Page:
It’s just the internet. It’s hobbies. It’s entertainment, people. It’s NOT that critical.

Trends in Modern Storytelling in Film: Conan – Actors and Characters (2011)

As I mentioned previously, the 2011 version’s star Jason Momoa actually looks the part of Conan far more than Arnold.  He really does resemble a Vallejo painting quite well.  His choices for his portrayal of the conqueror aren’t bad at all.  He laughs heartily, drinks, brags, threatens all with believability, so why is it that when people say “Conan” the vast majority will say something in an Austrian accent?  Charisma.  Momoa certainly has the attitude and the look but he doesn’t have that “special quality” that Arnold possesses.  It’s no shame, few do, but it’s one of the strongest reasons I think Arnold made a superior Conan.  His presence and persona in the part are just overwhelming.  Add to that the voice, and yes, range Arnie gives his Conan (his exclamation of “you killed my people!” in rage and despair is far more effective than the many anger-filled tirades in the new film voiced in a grumbling hiss through clenched teeth) and this it becomes relatively clear why 1982’s portrayal will endure while 2011’s is classified as more a popcorn film.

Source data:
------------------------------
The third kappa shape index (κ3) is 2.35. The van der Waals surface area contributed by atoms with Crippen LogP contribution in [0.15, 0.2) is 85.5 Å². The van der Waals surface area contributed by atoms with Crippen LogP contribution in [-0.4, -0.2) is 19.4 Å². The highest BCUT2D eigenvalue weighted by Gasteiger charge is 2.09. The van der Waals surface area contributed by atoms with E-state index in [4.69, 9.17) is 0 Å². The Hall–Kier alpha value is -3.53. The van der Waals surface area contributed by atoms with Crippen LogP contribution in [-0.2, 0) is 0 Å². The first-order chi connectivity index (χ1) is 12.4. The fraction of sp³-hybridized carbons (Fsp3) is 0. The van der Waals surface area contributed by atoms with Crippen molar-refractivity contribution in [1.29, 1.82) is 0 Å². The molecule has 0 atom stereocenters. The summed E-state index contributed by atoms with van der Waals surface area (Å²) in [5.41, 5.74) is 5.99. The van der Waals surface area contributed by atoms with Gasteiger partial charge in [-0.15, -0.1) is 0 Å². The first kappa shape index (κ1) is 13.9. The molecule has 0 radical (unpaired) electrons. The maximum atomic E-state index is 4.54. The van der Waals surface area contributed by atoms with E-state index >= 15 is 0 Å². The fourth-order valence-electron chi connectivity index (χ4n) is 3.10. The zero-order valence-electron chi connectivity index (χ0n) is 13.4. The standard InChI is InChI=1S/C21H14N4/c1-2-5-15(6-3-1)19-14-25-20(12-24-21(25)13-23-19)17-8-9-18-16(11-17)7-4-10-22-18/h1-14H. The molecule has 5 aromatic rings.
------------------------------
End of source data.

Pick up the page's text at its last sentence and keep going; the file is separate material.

Momoa looked very Conan-esque as Drogo in Game of Thrones.

Furthermore since we see so much of Conan’s childhood (a trend I think the film industry needs to start doing without…we see how Michael Meyers, Hannibal Lector, Darth Vader, and Conan become who they are rather than providing glimpses of a backstory and letting either good dialogue flesh them out or leaving it to the audience’s imagination) we see he has changed little from when he was a warrior boy to when he was a warrior adult.  Leaving only modest room for the character to grow and removing the mystique provided so well through montage in the first film.